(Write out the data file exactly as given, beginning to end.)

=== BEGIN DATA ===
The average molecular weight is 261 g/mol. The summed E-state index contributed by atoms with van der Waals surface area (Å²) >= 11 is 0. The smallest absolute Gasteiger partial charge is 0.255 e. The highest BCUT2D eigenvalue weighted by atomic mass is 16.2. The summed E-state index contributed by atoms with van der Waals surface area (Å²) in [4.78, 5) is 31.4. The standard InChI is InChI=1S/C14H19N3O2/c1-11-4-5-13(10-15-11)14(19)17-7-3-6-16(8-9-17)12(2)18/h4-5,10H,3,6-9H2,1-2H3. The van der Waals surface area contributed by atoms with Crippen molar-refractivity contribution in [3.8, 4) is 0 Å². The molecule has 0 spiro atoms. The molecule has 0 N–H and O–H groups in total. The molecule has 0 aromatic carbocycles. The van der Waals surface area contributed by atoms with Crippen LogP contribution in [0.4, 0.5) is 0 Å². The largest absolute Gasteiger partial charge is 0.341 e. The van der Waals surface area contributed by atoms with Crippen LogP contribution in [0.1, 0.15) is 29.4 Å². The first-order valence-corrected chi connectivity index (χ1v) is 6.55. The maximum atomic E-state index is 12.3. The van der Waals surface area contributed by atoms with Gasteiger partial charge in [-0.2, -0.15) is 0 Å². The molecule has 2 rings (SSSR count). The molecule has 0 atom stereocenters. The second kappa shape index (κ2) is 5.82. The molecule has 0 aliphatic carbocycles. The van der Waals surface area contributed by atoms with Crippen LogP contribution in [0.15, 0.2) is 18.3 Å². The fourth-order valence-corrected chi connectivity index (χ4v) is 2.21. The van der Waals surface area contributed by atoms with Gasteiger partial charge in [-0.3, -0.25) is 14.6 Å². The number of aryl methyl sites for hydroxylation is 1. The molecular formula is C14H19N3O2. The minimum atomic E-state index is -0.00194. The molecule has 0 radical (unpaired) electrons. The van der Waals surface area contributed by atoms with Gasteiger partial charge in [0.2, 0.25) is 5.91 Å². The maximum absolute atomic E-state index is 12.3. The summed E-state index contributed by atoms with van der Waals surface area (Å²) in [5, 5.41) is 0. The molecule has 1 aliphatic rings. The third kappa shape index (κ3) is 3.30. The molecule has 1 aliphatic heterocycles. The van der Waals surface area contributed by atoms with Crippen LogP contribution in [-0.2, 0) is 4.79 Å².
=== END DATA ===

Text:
The average molecular weight is 261 g/mol. The summed E-state index contributed by atoms with van der Waals surface area (Å²) >= 11 is 0. The smallest absolute Gasteiger partial charge is 0.255 e. The highest BCUT2D eigenvalue weighted by atomic mass is 16.2. The summed E-state index contributed by atoms with van der Waals surface area (Å²) in [4.78, 5) is 31.4. The standard InChI is InChI=1S/C14H19N3O2/c1-11-4-5-13(10-15-11)14(19)17-7-3-6-16(8-9-17)12(2)18/h4-5,10H,3,6-9H2,1-2H3. The van der Waals surface area contributed by atoms with Crippen molar-refractivity contribution in [3.8, 4) is 0 Å². The molecule has 0 spiro atoms. The molecule has 0 N–H and O–H groups in total. The molecule has 0 aromatic carbocycles. The van der Waals surface area contributed by atoms with Crippen LogP contribution in [0.4, 0.5) is 0 Å². The largest absolute Gasteiger partial charge is 0.341 e. The van der Waals surface area contributed by atoms with Crippen LogP contribution in [0.1, 0.15) is 29.4 Å². The first-order valence-corrected chi connectivity index (χ1v) is 6.55. The maximum atomic E-state index is 12.3. The van der Waals surface area contributed by atoms with Gasteiger partial charge in [-0.2, -0.15) is 0 Å². The molecule has 2 rings (SSSR count). The molecule has 0 atom stereocenters. The second kappa shape index (κ2) is 5.82. The molecule has 0 aliphatic carbocycles. The van der Waals surface area contributed by atoms with Crippen LogP contribution in [0.15, 0.2) is 18.3 Å². The fourth-order valence-corrected chi connectivity index (χ4v) is 2.21. The van der Waals surface area contributed by atoms with Gasteiger partial charge in [-0.3, -0.25) is 14.6 Å². The number of aryl methyl sites for hydroxylation is 1. The molecular formula is C14H19N3O2. The minimum atomic E-state index is -0.00194. The molecule has 0 radical (unpaired) electrons. The van der Waals surface area contributed by atoms with Gasteiger partial charge in [0.2, 0.25) is 5.91 Å². The maximum absolute atomic E-state index is 12.3. The summed E-state index contributed by atoms with van der Waals surface area (Å²) in [5, 5.41) is 0. The molecule has 1 aliphatic rings. The third kappa shape index (κ3) is 3.30. The molecule has 1 aliphatic heterocycles. The van der Waals surface area contributed by atoms with Crippen LogP contribution in [-0.2, 0) is 4.79 Å².